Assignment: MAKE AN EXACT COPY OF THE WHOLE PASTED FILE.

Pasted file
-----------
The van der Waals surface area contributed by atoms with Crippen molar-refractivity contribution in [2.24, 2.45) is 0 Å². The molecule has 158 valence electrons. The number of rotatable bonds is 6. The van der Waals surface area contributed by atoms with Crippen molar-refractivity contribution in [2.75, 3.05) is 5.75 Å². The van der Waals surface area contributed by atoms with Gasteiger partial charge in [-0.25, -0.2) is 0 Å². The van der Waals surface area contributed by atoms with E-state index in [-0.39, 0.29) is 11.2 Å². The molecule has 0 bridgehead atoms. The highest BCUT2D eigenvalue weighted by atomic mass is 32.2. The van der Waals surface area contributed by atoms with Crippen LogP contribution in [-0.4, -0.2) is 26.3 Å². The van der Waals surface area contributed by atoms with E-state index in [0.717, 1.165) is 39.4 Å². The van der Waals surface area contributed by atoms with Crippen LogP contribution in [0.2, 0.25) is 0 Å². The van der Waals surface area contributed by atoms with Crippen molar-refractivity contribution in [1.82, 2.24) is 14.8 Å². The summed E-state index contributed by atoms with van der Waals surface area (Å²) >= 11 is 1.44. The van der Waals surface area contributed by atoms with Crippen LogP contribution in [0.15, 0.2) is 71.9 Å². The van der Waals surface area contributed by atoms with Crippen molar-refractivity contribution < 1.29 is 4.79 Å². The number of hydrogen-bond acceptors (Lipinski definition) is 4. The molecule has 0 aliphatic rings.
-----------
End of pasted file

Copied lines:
The van der Waals surface area contributed by atoms with Crippen molar-refractivity contribution in [2.24, 2.45) is 0 Å². The molecule has 158 valence electrons. The number of rotatable bonds is 6. The van der Waals surface area contributed by atoms with Crippen molar-refractivity contribution in [2.75, 3.05) is 5.75 Å². The van der Waals surface area contributed by atoms with Gasteiger partial charge in [-0.25, -0.2) is 0 Å². The van der Waals surface area contributed by atoms with E-state index in [-0.39, 0.29) is 11.2 Å². The molecule has 0 bridgehead atoms. The highest BCUT2D eigenvalue weighted by atomic mass is 32.2. The van der Waals surface area contributed by atoms with Crippen LogP contribution in [-0.4, -0.2) is 26.3 Å². The van der Waals surface area contributed by atoms with E-state index in [0.717, 1.165) is 39.4 Å². The van der Waals surface area contributed by atoms with Crippen LogP contribution in [0.2, 0.25) is 0 Å². The van der Waals surface area contributed by atoms with Crippen molar-refractivity contribution in [1.82, 2.24) is 14.8 Å². The summed E-state index contributed by atoms with van der Waals surface area (Å²) >= 11 is 1.44. The van der Waals surface area contributed by atoms with Crippen LogP contribution in [0.15, 0.2) is 71.9 Å². The van der Waals surface area contributed by atoms with Crippen molar-refractivity contribution < 1.29 is 4.79 Å². The number of hydrogen-bond acceptors (Lipinski definition) is 4. The molecule has 0 aliphatic rings.